• Recessive refers to a trait that does not develop when a dominant allele is present.
  • Phenotype refers to the morphological expression of a single trait. For instance, consider the plant’s tall or short, rounded or wrinkled seeds.
  • The genotype is the genetic makeup or the pair of alleles for a particular trait. Example: Tt or t tot TT.

How do These Traits Get Expressed?

  • The proteins are created by the DNA in the cell.
  • In many of the biochemical processes that result in the development of a trait, the proteins that are subsequently synthesised are crucial, and they are regulated by particular enzymes.
  • The traits must exist individually if they are to be acquired from each parent independently.
  • Each cell has two sets of chromosomes, one from each parent, and as a result, each gene set is present as a distinct, independent unit.
  • The number of chromosomes and hence the DNA tend to be restored when these two germ cells come together.

Sex Determination:

  • The methods used by various species to determine sex vary significantly.
  • It can depend on the temperature at which the fertilised eggs are stored, as is the case with several reptiles.
  • A pair of 22 chromosomes typically consists of one chromosome from each parent. Most traits are generally determined by these.
  • In humans, men have XY chromosomes and women have XX chromosomes.
  • Which sex chromosome pair is inherited from the father determines the child’s sex.
  • In the event that it is X, the pair becomes XX and the child is a girl; in the event that Y is inherited, the pair becomes XY and the child is a boy.


  • A population’s heritable features can change over many generations in a way that can be observed as evolution. As a result of these changes, new species may develop or existing species may alter themselves to better adapt to their surroundings.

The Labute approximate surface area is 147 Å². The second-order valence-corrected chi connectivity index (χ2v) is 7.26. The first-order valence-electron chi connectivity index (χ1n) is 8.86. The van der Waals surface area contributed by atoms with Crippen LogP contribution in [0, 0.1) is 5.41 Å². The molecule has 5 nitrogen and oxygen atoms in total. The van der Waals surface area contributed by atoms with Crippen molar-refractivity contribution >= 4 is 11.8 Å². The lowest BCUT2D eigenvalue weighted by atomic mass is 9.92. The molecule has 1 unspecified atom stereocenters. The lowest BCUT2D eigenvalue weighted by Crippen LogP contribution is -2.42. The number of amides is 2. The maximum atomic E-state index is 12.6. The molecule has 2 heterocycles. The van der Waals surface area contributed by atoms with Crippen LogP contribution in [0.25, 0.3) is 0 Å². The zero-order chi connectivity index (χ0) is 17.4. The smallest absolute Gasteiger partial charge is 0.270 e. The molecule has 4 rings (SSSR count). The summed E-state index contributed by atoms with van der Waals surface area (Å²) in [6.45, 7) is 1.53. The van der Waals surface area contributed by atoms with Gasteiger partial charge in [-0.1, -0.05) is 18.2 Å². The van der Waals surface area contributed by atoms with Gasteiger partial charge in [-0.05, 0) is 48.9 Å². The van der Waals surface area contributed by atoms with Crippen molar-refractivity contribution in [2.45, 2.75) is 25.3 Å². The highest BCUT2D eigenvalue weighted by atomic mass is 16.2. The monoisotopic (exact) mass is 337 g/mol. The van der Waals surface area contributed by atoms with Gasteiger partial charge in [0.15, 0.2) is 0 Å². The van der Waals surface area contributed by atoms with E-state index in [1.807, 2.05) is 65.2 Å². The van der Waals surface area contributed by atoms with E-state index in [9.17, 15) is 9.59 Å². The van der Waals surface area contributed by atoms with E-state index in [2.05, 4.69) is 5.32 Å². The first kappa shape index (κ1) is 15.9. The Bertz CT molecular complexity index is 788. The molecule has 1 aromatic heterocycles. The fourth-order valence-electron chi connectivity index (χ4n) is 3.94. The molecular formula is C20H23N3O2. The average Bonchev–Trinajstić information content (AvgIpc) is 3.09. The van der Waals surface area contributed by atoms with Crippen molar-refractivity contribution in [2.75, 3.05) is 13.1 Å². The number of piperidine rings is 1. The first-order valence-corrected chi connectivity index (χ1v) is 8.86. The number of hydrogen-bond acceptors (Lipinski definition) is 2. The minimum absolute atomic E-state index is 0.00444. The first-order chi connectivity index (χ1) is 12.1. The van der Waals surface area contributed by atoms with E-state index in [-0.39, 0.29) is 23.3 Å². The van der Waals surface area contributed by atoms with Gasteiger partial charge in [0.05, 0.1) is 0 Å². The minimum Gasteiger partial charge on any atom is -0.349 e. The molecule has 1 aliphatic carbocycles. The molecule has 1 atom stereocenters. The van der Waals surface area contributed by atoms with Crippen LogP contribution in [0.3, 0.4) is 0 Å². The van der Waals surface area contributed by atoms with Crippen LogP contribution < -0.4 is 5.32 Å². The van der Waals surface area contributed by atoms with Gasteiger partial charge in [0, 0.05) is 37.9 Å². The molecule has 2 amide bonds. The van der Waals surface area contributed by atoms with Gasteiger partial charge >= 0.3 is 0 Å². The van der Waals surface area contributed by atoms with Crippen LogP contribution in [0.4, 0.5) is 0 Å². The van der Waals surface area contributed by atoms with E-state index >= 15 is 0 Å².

• New species eventually evolve as a result of evolution.
  • Natural selection describes the selection of traits in a population that increase its chances of survival and help it adapt to its surroundings.
  • Mendel was the one who put forth the theory of how qualities are passed down through families.

Acquired and Inherited Traits:

  • An organism does not pass on any traits it develops over its lifespan as a result of environmental factors to its offspring. These characteristics are known as acquired attributes. As an illustration, consider a person’s speech pattern or skill set. Since these modifications do not impact germ cells, they cannot be passed down from one generation to the next.
  • An inherited trait is any characteristic that is genetically inherited or passed down from one generation to the next. The colour of your eyes or skin, for instance.


  • It is a process whereby a new species is created from an existing one as a result of several evolutionary pressures, including genetic drift, population isolation, natural selection, etc. Speciation creates diversity in the ecosystem, and diversity creates the opportunity for evolution. 
  • Genetic Drift: The populations undergo a change in their genes for some traits that are specific to that species due to unprecedented reasons. As a result, they are moved to another population that already exists. 
  • Gene Flow: The transfer of genes from one group to another is referred to as gene flow. Migration or the introduction of organisms to a new population are the causes of this. 
  • Natural Selection: It is the process by which a desirable trait is chosen in a population of a species. 

Evolution and Classification:

  • The traits or specifics of the look or behaviour that are observed for a given form or function constitute the similarities across organisms that enable them to be grouped together.
  • The classification procedure also considers whether the nucleated cells are multicellular or single-celled. This enables the evolution process to produce a hierarchy that aids in the categorisation of groups.
  • Therefore, the closer two species are related, the more traits they have in common.

Tracing Evolutionary Relationships: